1911 Encyclopædia Britannica/Amalgam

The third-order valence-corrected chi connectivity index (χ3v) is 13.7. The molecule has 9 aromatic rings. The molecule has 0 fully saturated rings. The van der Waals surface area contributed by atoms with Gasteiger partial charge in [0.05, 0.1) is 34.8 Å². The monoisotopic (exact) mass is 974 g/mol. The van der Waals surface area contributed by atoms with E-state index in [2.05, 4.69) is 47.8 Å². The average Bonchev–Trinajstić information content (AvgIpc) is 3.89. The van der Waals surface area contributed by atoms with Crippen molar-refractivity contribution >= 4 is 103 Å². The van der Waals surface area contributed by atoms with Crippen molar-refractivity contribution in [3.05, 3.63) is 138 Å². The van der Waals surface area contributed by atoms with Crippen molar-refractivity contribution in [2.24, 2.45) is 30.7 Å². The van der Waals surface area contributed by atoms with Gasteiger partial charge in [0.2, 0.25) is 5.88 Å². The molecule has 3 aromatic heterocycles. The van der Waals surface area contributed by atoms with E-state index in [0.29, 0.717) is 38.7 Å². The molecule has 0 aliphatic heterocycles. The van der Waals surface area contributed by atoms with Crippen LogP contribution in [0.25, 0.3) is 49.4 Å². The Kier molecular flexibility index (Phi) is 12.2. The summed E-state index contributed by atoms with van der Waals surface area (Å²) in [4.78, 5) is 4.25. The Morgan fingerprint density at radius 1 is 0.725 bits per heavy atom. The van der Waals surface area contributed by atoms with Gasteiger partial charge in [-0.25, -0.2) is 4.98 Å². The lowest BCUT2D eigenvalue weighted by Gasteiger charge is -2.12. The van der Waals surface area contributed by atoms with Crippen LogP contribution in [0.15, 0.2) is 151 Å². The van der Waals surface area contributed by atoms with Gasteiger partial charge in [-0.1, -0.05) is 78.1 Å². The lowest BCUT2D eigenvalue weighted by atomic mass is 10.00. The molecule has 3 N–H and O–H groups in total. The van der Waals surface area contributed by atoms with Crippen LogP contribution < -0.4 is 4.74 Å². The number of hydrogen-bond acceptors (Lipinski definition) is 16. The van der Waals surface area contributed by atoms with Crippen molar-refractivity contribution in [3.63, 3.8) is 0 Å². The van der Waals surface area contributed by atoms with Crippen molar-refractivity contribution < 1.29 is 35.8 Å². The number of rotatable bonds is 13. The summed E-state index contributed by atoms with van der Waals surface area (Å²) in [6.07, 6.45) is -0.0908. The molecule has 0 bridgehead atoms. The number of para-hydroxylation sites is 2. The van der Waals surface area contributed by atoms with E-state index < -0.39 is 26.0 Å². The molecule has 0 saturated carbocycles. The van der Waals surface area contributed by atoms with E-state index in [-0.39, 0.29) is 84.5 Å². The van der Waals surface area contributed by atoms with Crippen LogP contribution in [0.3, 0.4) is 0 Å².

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AMALGAM, the name applied to alloys which contain mercury. It is said by Andreas Libavius to be a corruption of μάλαγα; in the alchemists the form algamala is also found. Many amalgams are formed by the direct contact of a metal with mercury, sometimes with absorption, sometimes with evolution, of heat. Other methods are to place the metal and mercury together in dilute acid, to add mercury to the solution of a metallic salt, to place a metal in a solution of mercuric nitrate, or to electrolyse a metallic salt using mercury as the negative electrode. Some amalgams are liquids, especially when containing a large proportion of mercury; others assume a crystalline form. In some cases definite compounds have been isolated from amalgams which may be regarded as mixtures of one or more of such compounds with mercury in excess. In general these compounds are decomposable by heat, but some of them, such as those of gold, silver, copper and the alkali metals, even when heated above the boiling point of mercury retain mercury and leave residues of definite composition. Tin amalgam is used for “silvering” mirrors, gold and silver amalgam in gilding and silvering, cadmium and copper amalgam in dentistry, and an amalgam of zinc and tin for the rubbers of electrical machines; the zinc plates of electric batteries are amalgamated in order to reduce polarization.